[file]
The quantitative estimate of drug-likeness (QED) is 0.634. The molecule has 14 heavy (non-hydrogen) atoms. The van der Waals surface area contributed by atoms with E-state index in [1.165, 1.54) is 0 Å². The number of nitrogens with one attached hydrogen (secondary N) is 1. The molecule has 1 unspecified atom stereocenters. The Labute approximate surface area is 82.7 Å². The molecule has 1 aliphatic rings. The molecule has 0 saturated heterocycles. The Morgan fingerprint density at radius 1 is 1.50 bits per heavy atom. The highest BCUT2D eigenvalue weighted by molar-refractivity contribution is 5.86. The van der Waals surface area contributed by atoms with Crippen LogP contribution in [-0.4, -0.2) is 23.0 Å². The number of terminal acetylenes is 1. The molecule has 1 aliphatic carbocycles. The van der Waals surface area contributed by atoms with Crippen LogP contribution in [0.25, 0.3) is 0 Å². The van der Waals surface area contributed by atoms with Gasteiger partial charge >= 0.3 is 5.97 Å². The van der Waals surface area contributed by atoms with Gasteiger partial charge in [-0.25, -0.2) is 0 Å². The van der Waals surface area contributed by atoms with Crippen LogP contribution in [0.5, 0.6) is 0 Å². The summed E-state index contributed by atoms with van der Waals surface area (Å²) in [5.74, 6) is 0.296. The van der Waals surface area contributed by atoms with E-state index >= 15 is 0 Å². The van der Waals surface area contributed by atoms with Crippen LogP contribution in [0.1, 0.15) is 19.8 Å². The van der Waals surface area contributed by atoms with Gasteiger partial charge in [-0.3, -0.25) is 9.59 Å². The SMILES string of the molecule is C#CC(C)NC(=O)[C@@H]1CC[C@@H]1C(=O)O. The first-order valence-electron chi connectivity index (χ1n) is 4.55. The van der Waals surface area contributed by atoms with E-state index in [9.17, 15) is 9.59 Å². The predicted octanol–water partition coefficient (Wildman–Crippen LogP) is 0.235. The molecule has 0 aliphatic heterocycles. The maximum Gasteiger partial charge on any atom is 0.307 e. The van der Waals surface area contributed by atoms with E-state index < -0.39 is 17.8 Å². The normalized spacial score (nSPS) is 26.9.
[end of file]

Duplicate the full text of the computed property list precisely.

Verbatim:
The quantitative estimate of drug-likeness (QED) is 0.634. The molecule has 14 heavy (non-hydrogen) atoms. The van der Waals surface area contributed by atoms with E-state index in [1.165, 1.54) is 0 Å². The number of nitrogens with one attached hydrogen (secondary N) is 1. The molecule has 1 unspecified atom stereocenters. The Labute approximate surface area is 82.7 Å². The molecule has 1 aliphatic rings. The molecule has 0 saturated heterocycles. The Morgan fingerprint density at radius 1 is 1.50 bits per heavy atom. The highest BCUT2D eigenvalue weighted by molar-refractivity contribution is 5.86. The van der Waals surface area contributed by atoms with Crippen LogP contribution in [-0.4, -0.2) is 23.0 Å². The number of terminal acetylenes is 1. The molecule has 1 aliphatic carbocycles. The van der Waals surface area contributed by atoms with Crippen LogP contribution in [0.25, 0.3) is 0 Å². The van der Waals surface area contributed by atoms with Gasteiger partial charge >= 0.3 is 5.97 Å². The van der Waals surface area contributed by atoms with Gasteiger partial charge in [-0.25, -0.2) is 0 Å². The van der Waals surface area contributed by atoms with Crippen LogP contribution in [0.5, 0.6) is 0 Å². The summed E-state index contributed by atoms with van der Waals surface area (Å²) in [5.74, 6) is 0.296. The van der Waals surface area contributed by atoms with E-state index >= 15 is 0 Å². The van der Waals surface area contributed by atoms with Crippen LogP contribution in [0.1, 0.15) is 19.8 Å². The van der Waals surface area contributed by atoms with Gasteiger partial charge in [-0.3, -0.25) is 9.59 Å². The SMILES string of the molecule is C#CC(C)NC(=O)[C@@H]1CC[C@@H]1C(=O)O. The first-order valence-electron chi connectivity index (χ1n) is 4.55. The van der Waals surface area contributed by atoms with E-state index in [9.17, 15) is 9.59 Å². The predicted octanol–water partition coefficient (Wildman–Crippen LogP) is 0.235. The molecule has 0 aliphatic heterocycles. The maximum Gasteiger partial charge on any atom is 0.307 e. The van der Waals surface area contributed by atoms with E-state index < -0.39 is 17.8 Å². The normalized spacial score (nSPS) is 26.9.